Updated: Nov 3, 2020
First thing's first, realize that you can buy all the latest and greatest haircare lines but if you don't understand the fundamentals of haircare and address the issues that you are most concerned about you'll end up wasting a lot of time and money.
This blog category on my website is to be used as a resource for all hair types.
Determining your hair thickness by the diameter or width of a single strand of hair.
The best way to determine this is by comparing a single strand of hair to a sewing thread.
If your hair is thinner than the thread you have fine hair. If it's noticeably thicker, then you have thick hair. If it is about the same width and more an "in-between" length, then you have a medium, moderate hair type.
Hair diameter is important because it serves as your basis when searching for hair care products. For example, if you have thin hair, the natural oils are more likely to easily spread throughout your hair, making it greasy fairly quickly. On the other hand, a coarser hair type is more frizz-prone and less likely to retain natural oils meaning it needs more hydrating products.
Now that you have established your hair diameter, it is time to get a more in-depth look into hair types. According to Andre Talks Hair!, Andre Walker divides hair into these hair types categories: type 1- straight hair, type 2- wavy hair, type 3- curly hair and type 4- kinky hair. Each of these categories also have sub-categories that divide them into different segments depending on texture and curl pattern. Additionally, I have read that there is a 5th hair type which is more tightly coiled but has no defined curls even with product.
1A is considered completely flat hair that is thin and soft. It will not hold a curl and is shiny.
1B is not completely flat and has a little bit of body. Unlike 1A, 1B hair will hold a curl and has a slight bend at ends of the hair.
1C is the most coarse of all straight hair types and is more resistant to hold a curl, typically holding a style all day long.
Type 2 hair is classified as wavy hair with an "S" shape and is typically not oily or dry.
2A is what most people think of when they think "beach waves." Loose waves made up of thin hair and the least frizzy of all wavy hair.
2B is defined wavy hair with the waves typically stay close to the shape of your head.
2C is thick hair with a mix of tightly drawn waves and curls. This hair type will frizz up easily and is usually dry.
Type 3 hair is classified as curly, frizzy hair. Because the cuticle does not lay flat, Type 3 hair is not nearly as shiny as Type 1 or 2 hair. If cared for correctly type 3 hair can achieve curl definition without product.
3A is classified as silky curly hair. These curls typically take form on their own and do not require a lot of product.
3B is what is known as corkscrew hair with curls ranging from bouncy to extremely tight.
3C is shaped into tighter and defined corkscrews and has the circumference of a pencil. These curls tend to have more volume since the curls are more closely packed together on the head. The strands are the most dense and coarse out of the 2 & 3 hair types.
Type 4 hair is classified as kinky hair full of tight curls known as coils. Type 4 differs from Type 3 because unlike Type 3, Type 4 curls are not tightly defined. Also because of these curl shapes, Type 4 is very dry since the hair's natural oils cannot travel straight down the hair shaft. Keep in mind that most type 4 hair needs product to achieve styles with defined curls.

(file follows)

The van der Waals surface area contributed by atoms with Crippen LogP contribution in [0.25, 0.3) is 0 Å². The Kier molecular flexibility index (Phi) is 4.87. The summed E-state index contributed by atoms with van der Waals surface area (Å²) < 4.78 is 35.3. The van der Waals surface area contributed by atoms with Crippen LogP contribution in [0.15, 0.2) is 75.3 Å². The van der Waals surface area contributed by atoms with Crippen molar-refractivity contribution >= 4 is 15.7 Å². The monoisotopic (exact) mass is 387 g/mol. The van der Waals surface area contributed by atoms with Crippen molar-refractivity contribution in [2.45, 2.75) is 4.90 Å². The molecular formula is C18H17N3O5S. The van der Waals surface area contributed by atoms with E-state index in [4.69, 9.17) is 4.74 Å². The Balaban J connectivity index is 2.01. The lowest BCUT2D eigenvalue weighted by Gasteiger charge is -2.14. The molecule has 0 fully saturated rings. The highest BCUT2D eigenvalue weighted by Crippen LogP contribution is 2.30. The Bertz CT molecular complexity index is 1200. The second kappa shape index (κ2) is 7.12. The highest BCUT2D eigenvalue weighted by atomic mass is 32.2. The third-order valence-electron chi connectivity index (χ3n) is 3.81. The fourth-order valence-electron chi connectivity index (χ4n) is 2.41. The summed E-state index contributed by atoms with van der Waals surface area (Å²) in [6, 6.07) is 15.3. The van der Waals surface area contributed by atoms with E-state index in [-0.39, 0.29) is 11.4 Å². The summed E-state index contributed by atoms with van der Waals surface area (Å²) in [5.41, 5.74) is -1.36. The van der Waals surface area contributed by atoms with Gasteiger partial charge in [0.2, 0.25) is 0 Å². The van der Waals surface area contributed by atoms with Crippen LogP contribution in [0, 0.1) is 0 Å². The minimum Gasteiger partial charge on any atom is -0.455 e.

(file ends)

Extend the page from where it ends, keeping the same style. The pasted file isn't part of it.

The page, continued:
4A is solely tight coils that when stretched form an "S" shape.
4B is kinky hair that bends in sharps angles that form a "Z" shape. These curls are less defined and tighter- with the curl being the circumference of a pencil.
4C is extremely similar to 4B. The hair is shaped into a tight coil and can sometimes form into a zig-zag shape that is so tight that it can be difficult for the naked eye to see. This hair type also experiences the most breakage as the hair shaft is extremely dry and fragile. 4Cs also require a lot of extra hydration.
Additional information found on briogeohair.com
There are two aspects of curly hair that I'd like to make note of in this post.
1. Mixed curl patterns and 2. The transitioning phase.
Having mixed curl patterns is extremely common for people with curly hair. Mixed curl patterns are just as they sound - it's essentially having multiple curl patterns throughout your head of hair. For example, someone with 4A curls can also have typical 4C curls mixed within the 4A strands. If this resonates with you, it's always best to do a trial and error with different products to see what works best with your unique curl type. Transitioning hair is also another common hair stage that many curly-haired people experience. This is when someone with curly hair has put their hair through chemical treatments to manipulate the curl formation. A very popular treatment for curly hair is getting the hair relaxed. Relaxing curls essentially breaks down the hair shape and chemically changing its natural texture. When you decide to transition your relaxed hair to growing it out naturally, growing pains can definitely be involved. The hair growing from the scalp will go back to its original curly shape, while the grown out hairs remain in their relaxed state. This can cause, for lack of better words, a pretty awkward hairdo. If you're dealing with the growing pains of transitional hair, we feel for you. However, there are some ways to ease the pain. To manipulate those damaged + chemically-treated pieces, here are some of our favorite options: Braids, Braid Outs, Twist Outs, Flexi Rods, Spiral Rods.
The following pictures are based on different hair typing systems.
Hope this helps you and please stay tuned for more hair advice and tips in the future.